Starting A New Business? 7 Key Points To Keep In Mind.
An obsession with fair skin is a widespread disease in India. Is it taking our focus away from being good, confident people? questions Soumya.
An obsession with fair skin is a widespread disease in India. Is it taking our focus away from being good, confident people?
Wanted: bride. Fair, beautiful, aged less than 25, for Indian boy settled in Mumbai with family business.
Looking for sincere Christian, God fearing, fair lady for a well settled Indian boy in Australia.
Every time I look at matrimonial ads in the paper, or online, there is one word that always stands out – ‘Fair’. This word is mentioned more than the words ‘bride’ and ‘groom’, too! Everyone needs a fair bride. Is one ill mannered or less beautiful just because his/her skin color is not fair? I’m yet to come across a matrimonial ad which says “wanted: dusky and beautiful bride” or “dusky and lovely girl” or “skin color no bar”. Apparently, to many, ‘dusky’ doesn’t sound good with ‘beautiful’ and ‘lovely’.
India has never been one. People have always been categorized and slotted here. People from the North are fair and those from the south, popularly known as Madrasis are not. Remember the hype Nina Davuluri caused when she won the Miss America crown this year? Indians rejoiced, but would she have won if she was based in India?
Remember the hype Nina Davuluri caused when she won the Miss America crown this year? Indians rejoiced, but would she have won if she was based in India?
When was the last time you saw a dusky girl lift the Miss India crown? If the poor girl was in India she would have been cursed by her parents for her skin color, and a hefty dowry would be presented to her husband to compensate for her skin color.
The most saddening thing I saw, was the sale of some fairness potion on national television. A well known actress was promoting it. I bet she wouldn’t dare to use it even once. In this ad, a girl is shooed away from home by her parents because she was not fair. The girl somehow gets hold of this potion and becomes fair, comes back, and is accepted wholeheartedly. These ads always emphasize upon the urgent need of getting fair and regaining our lost self-esteem. For people with not-so-fair complexion, this is almost like getting assaulted for what they are.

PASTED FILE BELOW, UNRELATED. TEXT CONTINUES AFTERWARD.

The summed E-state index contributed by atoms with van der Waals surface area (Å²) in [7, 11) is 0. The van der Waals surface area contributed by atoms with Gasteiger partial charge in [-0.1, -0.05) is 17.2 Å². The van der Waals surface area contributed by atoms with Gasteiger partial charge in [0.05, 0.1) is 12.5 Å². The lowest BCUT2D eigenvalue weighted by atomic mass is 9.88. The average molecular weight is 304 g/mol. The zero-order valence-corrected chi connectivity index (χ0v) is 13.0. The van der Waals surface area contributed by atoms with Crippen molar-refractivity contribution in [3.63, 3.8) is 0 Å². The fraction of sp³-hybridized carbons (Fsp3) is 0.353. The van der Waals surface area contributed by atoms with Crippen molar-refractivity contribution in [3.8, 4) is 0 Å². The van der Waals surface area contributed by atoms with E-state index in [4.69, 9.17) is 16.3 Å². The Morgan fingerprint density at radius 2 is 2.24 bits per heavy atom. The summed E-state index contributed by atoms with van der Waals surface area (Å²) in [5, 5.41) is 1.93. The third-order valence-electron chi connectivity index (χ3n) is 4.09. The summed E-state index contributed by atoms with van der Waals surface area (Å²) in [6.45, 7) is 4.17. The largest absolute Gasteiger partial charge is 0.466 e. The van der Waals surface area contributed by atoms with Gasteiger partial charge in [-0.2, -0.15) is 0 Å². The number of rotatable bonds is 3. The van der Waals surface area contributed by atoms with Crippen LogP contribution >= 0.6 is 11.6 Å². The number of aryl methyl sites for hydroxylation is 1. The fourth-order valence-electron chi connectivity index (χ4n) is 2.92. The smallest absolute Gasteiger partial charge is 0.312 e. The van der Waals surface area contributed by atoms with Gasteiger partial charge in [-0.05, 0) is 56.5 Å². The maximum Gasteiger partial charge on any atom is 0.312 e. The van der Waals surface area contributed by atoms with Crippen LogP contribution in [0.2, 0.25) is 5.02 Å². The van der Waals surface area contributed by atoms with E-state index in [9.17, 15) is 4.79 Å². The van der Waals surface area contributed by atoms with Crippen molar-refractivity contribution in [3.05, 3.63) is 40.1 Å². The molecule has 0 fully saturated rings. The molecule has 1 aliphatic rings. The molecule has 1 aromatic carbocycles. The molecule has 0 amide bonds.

For people with not-so-fair complexion, this is almost like getting assaulted for what they are.
On one hand, the parents, peers, family members keep reminding you of this so called ‘curse’ and on the other, these TV ads try their best to lower one’s self-esteem! I once saw this tagline of a fairness cream brand on home shopping- “Fairness=Beauty=Success. Dark skin=Ugliness=Failure”. Is this right?
Maybe this entire thing started off with the ‘White’ Britishers ruling the ‘Brown’ Indians. Maybe white skin was always considered as a sign of higher authority. And maybe we will never stop appreciating white skin and looking down upon the not-so-white ones.
Pic credit: anoldent (Used under a CC license)
A bibliophile with a quest for writing, I'm a techie by day. An eternal optimist and a feminist, I believe that once we achieve equality, we can achieve anything in this world. I firmly read more...
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Most of my women clients are caregivers—as mothers, wives and daughters. And so, they tend to feel guilty about their ambitions. Belief in themselves is hard to come by.
* All names mentioned in the article have been changed to respect client confidentiality.
“I don’t want to take a pay cut and accept the offer, but everyone around me is advising me to take up what comes my way,” Tanya* told me over the phone while I was returning home from the New Delhi World Book Fair. “Should I take it up?” She summed up her dilemma and paused.
I have been coaching Tanya for the past three months. She wants to change her industry, and we have been working together on a career transition roadmap.
Asking women of the office to welcome guests with bouquets at business and social events is blatant tokenism and sexism at the same time!
Asking women to welcome guests with bouquets at business and social events is blatant tokenism and sexism at the same time!
Why is the task of handing over bouquets to dignitaries at social and business events primarily a feminine task?
This question nags me endlessly. I cringe at the sight of women waiting in a loosely formed queue at the steps leading up to the stage at these events.
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